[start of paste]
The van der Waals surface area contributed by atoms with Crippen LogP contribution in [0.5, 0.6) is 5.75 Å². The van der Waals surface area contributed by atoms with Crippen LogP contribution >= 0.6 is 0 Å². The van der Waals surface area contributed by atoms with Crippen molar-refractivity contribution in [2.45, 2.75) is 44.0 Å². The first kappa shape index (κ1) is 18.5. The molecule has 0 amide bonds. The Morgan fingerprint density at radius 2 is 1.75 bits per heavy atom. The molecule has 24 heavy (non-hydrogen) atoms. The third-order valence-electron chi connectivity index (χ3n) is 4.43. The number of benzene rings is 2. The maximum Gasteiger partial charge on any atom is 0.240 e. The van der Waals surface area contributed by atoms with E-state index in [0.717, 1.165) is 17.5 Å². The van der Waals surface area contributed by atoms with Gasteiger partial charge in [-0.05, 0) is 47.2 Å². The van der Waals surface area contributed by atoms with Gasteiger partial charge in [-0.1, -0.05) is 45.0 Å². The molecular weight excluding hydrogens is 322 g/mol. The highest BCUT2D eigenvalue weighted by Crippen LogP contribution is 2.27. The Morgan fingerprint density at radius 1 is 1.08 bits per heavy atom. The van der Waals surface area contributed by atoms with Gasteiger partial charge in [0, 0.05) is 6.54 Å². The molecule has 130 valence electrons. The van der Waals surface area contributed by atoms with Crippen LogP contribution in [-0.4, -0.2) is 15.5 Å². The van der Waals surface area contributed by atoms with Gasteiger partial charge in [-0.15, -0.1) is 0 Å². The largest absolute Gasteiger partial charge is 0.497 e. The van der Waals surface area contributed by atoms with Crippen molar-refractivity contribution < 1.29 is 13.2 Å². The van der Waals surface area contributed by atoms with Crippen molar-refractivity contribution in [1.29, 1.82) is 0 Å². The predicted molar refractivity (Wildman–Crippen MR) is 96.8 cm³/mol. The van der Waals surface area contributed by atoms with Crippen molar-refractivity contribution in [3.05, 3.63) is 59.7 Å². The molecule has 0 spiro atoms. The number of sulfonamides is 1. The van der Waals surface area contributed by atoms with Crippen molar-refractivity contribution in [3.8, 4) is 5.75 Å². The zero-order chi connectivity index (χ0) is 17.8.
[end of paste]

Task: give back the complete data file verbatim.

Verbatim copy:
The van der Waals surface area contributed by atoms with Crippen LogP contribution in [0.5, 0.6) is 5.75 Å². The van der Waals surface area contributed by atoms with Crippen LogP contribution >= 0.6 is 0 Å². The van der Waals surface area contributed by atoms with Crippen molar-refractivity contribution in [2.45, 2.75) is 44.0 Å². The first kappa shape index (κ1) is 18.5. The molecule has 0 amide bonds. The Morgan fingerprint density at radius 2 is 1.75 bits per heavy atom. The molecule has 24 heavy (non-hydrogen) atoms. The third-order valence-electron chi connectivity index (χ3n) is 4.43. The number of benzene rings is 2. The maximum Gasteiger partial charge on any atom is 0.240 e. The van der Waals surface area contributed by atoms with E-state index in [0.717, 1.165) is 17.5 Å². The van der Waals surface area contributed by atoms with Gasteiger partial charge in [-0.05, 0) is 47.2 Å². The van der Waals surface area contributed by atoms with Gasteiger partial charge in [-0.1, -0.05) is 45.0 Å². The molecular weight excluding hydrogens is 322 g/mol. The highest BCUT2D eigenvalue weighted by Crippen LogP contribution is 2.27. The Morgan fingerprint density at radius 1 is 1.08 bits per heavy atom. The van der Waals surface area contributed by atoms with Gasteiger partial charge in [0, 0.05) is 6.54 Å². The molecule has 130 valence electrons. The van der Waals surface area contributed by atoms with Crippen LogP contribution in [-0.4, -0.2) is 15.5 Å². The van der Waals surface area contributed by atoms with Gasteiger partial charge in [-0.15, -0.1) is 0 Å². The largest absolute Gasteiger partial charge is 0.497 e. The van der Waals surface area contributed by atoms with Crippen molar-refractivity contribution < 1.29 is 13.2 Å². The van der Waals surface area contributed by atoms with Crippen molar-refractivity contribution in [1.29, 1.82) is 0 Å². The predicted molar refractivity (Wildman–Crippen MR) is 96.8 cm³/mol. The van der Waals surface area contributed by atoms with Crippen molar-refractivity contribution in [3.05, 3.63) is 59.7 Å². The molecule has 0 spiro atoms. The number of sulfonamides is 1. The van der Waals surface area contributed by atoms with Crippen molar-refractivity contribution in [3.8, 4) is 5.75 Å². The zero-order chi connectivity index (χ0) is 17.8.